It seems like an almost universal trait to blame victims for their plight. Rape victims are often accused of enticing their attacker, sex abuse victims are made to feel somehow responsible for the abuse, and people who are mugged are told they took foolish chances. Many victims confide that the ways they were treated by the authorities, their mate or lover, family or friends afterwards was almost worse than the event itself, for it left them feeling ashamed and alone at the time they most needed comfort and protection.
In our personal lives, blaming the victim most often arises from the need to deny that we ourselves could be vulnerable. In order to avoid confronting our own fear of powerlessness, we assume that the victim had the power to prevent what happened. Since they did not, we reason that we are smarter, stronger, more together and luckier than they are, and so what happened to them would never happen to us. This gives us a sense of control over our lives, but is done at the expense of compassion. We can then become smug and judgmental, feeling superior to the victim.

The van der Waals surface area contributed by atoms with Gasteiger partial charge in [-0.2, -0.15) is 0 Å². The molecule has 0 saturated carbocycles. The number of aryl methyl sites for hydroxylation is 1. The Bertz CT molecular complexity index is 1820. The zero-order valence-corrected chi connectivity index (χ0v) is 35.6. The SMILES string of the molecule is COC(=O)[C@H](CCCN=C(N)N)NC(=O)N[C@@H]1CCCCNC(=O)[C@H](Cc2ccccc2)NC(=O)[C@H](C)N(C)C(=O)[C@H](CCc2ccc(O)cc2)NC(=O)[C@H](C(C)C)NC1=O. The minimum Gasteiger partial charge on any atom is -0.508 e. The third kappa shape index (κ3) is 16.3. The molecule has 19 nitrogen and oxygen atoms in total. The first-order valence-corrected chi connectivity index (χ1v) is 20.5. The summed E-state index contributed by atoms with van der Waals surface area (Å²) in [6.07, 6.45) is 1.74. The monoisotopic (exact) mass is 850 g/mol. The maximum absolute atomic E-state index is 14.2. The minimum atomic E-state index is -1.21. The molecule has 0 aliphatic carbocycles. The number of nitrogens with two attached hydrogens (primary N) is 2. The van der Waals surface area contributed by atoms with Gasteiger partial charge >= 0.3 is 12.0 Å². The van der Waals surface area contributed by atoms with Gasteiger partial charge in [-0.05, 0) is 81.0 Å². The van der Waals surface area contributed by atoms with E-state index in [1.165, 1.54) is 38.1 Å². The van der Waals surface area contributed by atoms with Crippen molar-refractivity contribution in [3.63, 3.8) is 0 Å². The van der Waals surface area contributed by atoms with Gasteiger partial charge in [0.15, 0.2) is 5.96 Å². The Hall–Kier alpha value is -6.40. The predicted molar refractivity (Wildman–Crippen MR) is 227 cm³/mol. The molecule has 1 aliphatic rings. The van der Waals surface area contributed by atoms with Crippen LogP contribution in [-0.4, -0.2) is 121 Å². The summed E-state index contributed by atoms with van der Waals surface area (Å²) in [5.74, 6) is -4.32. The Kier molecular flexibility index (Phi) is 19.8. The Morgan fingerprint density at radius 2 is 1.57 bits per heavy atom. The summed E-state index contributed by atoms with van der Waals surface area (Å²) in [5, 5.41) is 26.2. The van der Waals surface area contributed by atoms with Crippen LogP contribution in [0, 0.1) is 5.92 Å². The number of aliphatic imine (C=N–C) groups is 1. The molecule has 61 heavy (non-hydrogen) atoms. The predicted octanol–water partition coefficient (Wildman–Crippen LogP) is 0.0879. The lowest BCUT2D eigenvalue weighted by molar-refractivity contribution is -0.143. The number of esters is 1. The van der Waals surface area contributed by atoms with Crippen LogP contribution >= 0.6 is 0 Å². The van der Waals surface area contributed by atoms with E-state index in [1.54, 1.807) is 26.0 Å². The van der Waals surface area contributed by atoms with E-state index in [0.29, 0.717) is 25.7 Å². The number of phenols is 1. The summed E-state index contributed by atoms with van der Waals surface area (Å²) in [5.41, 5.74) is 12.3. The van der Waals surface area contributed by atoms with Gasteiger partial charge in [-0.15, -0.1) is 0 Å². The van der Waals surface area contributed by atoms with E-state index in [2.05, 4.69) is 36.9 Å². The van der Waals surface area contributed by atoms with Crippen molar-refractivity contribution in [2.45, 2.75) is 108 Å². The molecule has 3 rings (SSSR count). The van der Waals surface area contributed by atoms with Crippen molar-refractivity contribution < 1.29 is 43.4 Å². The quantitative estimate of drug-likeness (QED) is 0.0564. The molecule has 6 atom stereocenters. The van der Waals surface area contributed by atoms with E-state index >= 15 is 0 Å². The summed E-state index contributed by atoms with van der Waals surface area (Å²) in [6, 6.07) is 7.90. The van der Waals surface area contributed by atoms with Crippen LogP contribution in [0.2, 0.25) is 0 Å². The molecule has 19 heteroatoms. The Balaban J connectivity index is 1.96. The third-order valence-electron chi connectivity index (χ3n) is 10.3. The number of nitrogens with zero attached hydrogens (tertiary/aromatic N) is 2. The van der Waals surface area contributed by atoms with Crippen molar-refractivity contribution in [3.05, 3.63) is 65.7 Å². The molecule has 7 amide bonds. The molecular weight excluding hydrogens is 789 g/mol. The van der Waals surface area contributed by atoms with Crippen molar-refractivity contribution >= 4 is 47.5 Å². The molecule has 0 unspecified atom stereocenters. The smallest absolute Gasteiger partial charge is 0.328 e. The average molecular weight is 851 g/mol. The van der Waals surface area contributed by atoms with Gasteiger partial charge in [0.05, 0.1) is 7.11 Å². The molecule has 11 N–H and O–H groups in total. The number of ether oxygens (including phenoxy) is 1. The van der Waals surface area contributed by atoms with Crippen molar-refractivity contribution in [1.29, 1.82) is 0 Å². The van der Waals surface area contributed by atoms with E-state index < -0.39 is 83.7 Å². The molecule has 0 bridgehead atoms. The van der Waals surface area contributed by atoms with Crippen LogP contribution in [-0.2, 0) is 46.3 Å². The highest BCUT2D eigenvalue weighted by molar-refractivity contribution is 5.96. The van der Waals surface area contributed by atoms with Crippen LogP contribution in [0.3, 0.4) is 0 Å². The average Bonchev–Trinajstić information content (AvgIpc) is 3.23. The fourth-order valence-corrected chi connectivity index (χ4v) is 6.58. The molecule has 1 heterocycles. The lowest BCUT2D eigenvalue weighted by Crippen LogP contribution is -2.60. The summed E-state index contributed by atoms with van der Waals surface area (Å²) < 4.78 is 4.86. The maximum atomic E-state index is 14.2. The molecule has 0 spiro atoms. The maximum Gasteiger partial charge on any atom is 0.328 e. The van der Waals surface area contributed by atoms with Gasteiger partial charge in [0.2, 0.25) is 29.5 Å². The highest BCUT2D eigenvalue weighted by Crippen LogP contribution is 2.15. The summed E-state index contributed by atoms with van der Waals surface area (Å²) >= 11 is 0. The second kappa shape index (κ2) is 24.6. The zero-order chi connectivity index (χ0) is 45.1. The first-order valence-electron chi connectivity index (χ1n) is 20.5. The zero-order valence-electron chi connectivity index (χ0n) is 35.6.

In our New Age practices, you would think that we would know not to add to our client's pain in these ways, but ,unfortunately, coming from a spiritual perspective does not take away our less saintly motives and emotions. Sometimes it only covers them over with a layer of New Age platitudes. The practitioner who comes from a posture of feeling wiser, more enlightened and purer than the client only reinforces the shame and isolation that being wounded creates. With the weight of spiritual authority behind them, controlling, condescending, and judgmental practitioners can even create new wounds that make it hard for the victim to ask for help again. Most of us would never go this far, yet unless we are vigilant, it is easy to fall into denial about the times we are being judgmental or controlling. We'd vastly prefer to attribute worthy motives and divinely-inspired guidance to all our professional dealings.